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Numbers À Propos (Posted on 2005-09-20) Difficulty: 3 of 5
If letters are assigned the values A=1, B=2, ..., Z=26, then any word will have a total value equal to the total of the values of its letters.

Doing this will give square a value of 81, which is a perfect square. The word prime will have a value of 61, which is prime. Also, odd will evaluate as 23, which is odd, and even as 46, which is even.

If we were to change the values of three of the letters of the alphabet, so that the other 23 letters had the same values as above, but the chosen three had their values scrambled, words would have different values. An example of scrambling the values of three letters would be if I chose B, E and H, to give B=8 (ordinarily the value for H), E=2 (ordinarily the value for B) and H=5 (ordinarily the value for E).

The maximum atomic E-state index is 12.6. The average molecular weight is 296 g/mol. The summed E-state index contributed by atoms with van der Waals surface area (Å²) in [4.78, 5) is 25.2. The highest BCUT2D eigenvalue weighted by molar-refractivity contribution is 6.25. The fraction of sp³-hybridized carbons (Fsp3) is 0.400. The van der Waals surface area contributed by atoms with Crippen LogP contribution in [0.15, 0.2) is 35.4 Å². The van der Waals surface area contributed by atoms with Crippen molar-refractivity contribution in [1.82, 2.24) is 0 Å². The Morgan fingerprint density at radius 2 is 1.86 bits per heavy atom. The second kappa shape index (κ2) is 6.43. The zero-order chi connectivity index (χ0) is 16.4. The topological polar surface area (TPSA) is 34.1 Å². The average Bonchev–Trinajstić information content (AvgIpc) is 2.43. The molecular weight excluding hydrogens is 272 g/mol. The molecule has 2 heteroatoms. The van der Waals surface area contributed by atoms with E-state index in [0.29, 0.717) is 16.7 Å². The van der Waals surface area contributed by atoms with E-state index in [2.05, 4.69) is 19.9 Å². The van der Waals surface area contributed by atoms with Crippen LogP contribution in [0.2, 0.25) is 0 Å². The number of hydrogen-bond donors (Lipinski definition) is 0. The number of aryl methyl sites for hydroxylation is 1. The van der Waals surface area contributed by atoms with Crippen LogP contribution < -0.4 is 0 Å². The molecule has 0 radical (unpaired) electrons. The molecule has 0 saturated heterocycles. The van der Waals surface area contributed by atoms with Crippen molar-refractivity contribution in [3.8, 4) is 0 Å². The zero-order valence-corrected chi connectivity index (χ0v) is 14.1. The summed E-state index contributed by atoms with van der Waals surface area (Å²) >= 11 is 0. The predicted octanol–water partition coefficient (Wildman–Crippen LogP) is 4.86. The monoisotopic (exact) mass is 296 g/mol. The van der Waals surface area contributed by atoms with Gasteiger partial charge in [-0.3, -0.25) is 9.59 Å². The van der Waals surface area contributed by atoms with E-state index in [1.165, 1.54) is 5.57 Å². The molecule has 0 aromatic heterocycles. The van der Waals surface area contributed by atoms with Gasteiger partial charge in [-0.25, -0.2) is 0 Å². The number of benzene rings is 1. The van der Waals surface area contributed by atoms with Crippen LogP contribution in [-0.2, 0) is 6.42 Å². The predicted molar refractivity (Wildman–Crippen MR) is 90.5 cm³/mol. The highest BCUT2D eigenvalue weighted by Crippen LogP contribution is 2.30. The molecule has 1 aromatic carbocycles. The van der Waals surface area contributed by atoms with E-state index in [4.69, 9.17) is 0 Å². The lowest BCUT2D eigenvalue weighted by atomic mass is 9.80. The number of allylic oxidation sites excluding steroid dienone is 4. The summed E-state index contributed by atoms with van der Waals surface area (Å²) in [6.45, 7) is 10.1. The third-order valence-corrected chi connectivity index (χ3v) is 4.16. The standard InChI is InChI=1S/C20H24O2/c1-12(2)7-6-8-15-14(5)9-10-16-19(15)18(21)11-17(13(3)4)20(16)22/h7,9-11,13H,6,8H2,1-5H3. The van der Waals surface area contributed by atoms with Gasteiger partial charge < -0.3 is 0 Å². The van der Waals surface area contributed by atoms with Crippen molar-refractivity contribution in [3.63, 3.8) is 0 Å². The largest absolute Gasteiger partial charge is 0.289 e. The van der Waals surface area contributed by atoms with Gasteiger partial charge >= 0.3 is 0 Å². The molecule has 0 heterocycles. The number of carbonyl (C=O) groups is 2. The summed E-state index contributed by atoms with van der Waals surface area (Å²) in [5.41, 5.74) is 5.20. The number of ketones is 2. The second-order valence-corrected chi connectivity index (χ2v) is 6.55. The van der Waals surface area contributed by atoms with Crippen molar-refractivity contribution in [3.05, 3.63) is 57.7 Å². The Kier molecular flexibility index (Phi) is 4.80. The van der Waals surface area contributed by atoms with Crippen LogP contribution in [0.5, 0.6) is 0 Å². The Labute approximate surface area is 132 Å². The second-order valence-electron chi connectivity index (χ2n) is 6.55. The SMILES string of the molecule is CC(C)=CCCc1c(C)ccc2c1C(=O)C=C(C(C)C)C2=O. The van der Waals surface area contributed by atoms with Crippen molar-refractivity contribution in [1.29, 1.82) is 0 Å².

With a particular scrambling of the values of some three letters, square has a different value, but is still a perfect square; prime has a lower value but is still a prime; and odd is still odd and even still even, though at least one of odd or even has a different value from before.

What are the three letters that had their values changed, and what are those values?

See The Solution Submitted by Charlie    
Rating: 4.2000 (5 votes)

Comments: ( You must be logged in to post comments.)
  Subject Author Date
SolutionSolutionBractals2005-09-20 20:47:41
SolutionSolutionBob Smith2005-09-20 20:37:35
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